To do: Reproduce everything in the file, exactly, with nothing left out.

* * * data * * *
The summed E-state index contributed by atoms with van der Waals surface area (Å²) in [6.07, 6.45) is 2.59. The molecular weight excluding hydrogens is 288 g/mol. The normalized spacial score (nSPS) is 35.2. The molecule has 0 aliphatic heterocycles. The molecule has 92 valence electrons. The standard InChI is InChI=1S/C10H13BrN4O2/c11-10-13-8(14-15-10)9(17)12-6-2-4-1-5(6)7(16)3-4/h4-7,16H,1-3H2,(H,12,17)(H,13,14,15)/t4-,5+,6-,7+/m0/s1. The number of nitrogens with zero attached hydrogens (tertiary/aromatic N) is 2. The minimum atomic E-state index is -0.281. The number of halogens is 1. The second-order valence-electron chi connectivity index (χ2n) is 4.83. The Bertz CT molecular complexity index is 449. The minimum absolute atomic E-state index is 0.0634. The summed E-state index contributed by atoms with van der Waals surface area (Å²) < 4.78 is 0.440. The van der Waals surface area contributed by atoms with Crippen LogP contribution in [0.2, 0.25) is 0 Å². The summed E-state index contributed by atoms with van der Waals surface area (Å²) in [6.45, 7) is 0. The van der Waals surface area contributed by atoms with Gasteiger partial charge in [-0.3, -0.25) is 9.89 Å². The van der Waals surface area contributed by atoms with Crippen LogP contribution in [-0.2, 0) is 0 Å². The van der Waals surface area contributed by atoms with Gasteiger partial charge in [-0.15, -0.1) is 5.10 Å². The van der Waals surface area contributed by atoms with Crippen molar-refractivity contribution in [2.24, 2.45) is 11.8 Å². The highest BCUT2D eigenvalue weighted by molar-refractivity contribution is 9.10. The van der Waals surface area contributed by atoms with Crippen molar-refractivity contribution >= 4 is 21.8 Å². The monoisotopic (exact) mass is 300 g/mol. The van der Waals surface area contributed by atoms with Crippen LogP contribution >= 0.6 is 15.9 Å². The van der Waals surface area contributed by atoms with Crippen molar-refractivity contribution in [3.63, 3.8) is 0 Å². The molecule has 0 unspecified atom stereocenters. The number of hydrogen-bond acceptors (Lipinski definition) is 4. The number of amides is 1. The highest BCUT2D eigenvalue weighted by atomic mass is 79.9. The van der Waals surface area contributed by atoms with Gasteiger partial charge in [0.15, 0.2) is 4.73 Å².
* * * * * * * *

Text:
The summed E-state index contributed by atoms with van der Waals surface area (Å²) in [6.07, 6.45) is 2.59. The molecular weight excluding hydrogens is 288 g/mol. The normalized spacial score (nSPS) is 35.2. The molecule has 0 aliphatic heterocycles. The molecule has 92 valence electrons. The standard InChI is InChI=1S/C10H13BrN4O2/c11-10-13-8(14-15-10)9(17)12-6-2-4-1-5(6)7(16)3-4/h4-7,16H,1-3H2,(H,12,17)(H,13,14,15)/t4-,5+,6-,7+/m0/s1. The number of nitrogens with zero attached hydrogens (tertiary/aromatic N) is 2. The minimum atomic E-state index is -0.281. The number of halogens is 1. The second-order valence-electron chi connectivity index (χ2n) is 4.83. The Bertz CT molecular complexity index is 449. The minimum absolute atomic E-state index is 0.0634. The summed E-state index contributed by atoms with van der Waals surface area (Å²) < 4.78 is 0.440. The van der Waals surface area contributed by atoms with Crippen LogP contribution in [0.2, 0.25) is 0 Å². The summed E-state index contributed by atoms with van der Waals surface area (Å²) in [6.45, 7) is 0. The van der Waals surface area contributed by atoms with Gasteiger partial charge in [-0.3, -0.25) is 9.89 Å². The van der Waals surface area contributed by atoms with Crippen LogP contribution in [-0.2, 0) is 0 Å². The van der Waals surface area contributed by atoms with Gasteiger partial charge in [-0.15, -0.1) is 5.10 Å². The van der Waals surface area contributed by atoms with Crippen molar-refractivity contribution in [2.24, 2.45) is 11.8 Å². The highest BCUT2D eigenvalue weighted by molar-refractivity contribution is 9.10. The van der Waals surface area contributed by atoms with Crippen molar-refractivity contribution >= 4 is 21.8 Å². The monoisotopic (exact) mass is 300 g/mol. The van der Waals surface area contributed by atoms with Crippen LogP contribution >= 0.6 is 15.9 Å². The van der Waals surface area contributed by atoms with Crippen molar-refractivity contribution in [3.63, 3.8) is 0 Å². The molecule has 0 unspecified atom stereocenters. The number of hydrogen-bond acceptors (Lipinski definition) is 4. The number of amides is 1. The highest BCUT2D eigenvalue weighted by atomic mass is 79.9. The van der Waals surface area contributed by atoms with Gasteiger partial charge in [0.15, 0.2) is 4.73 Å².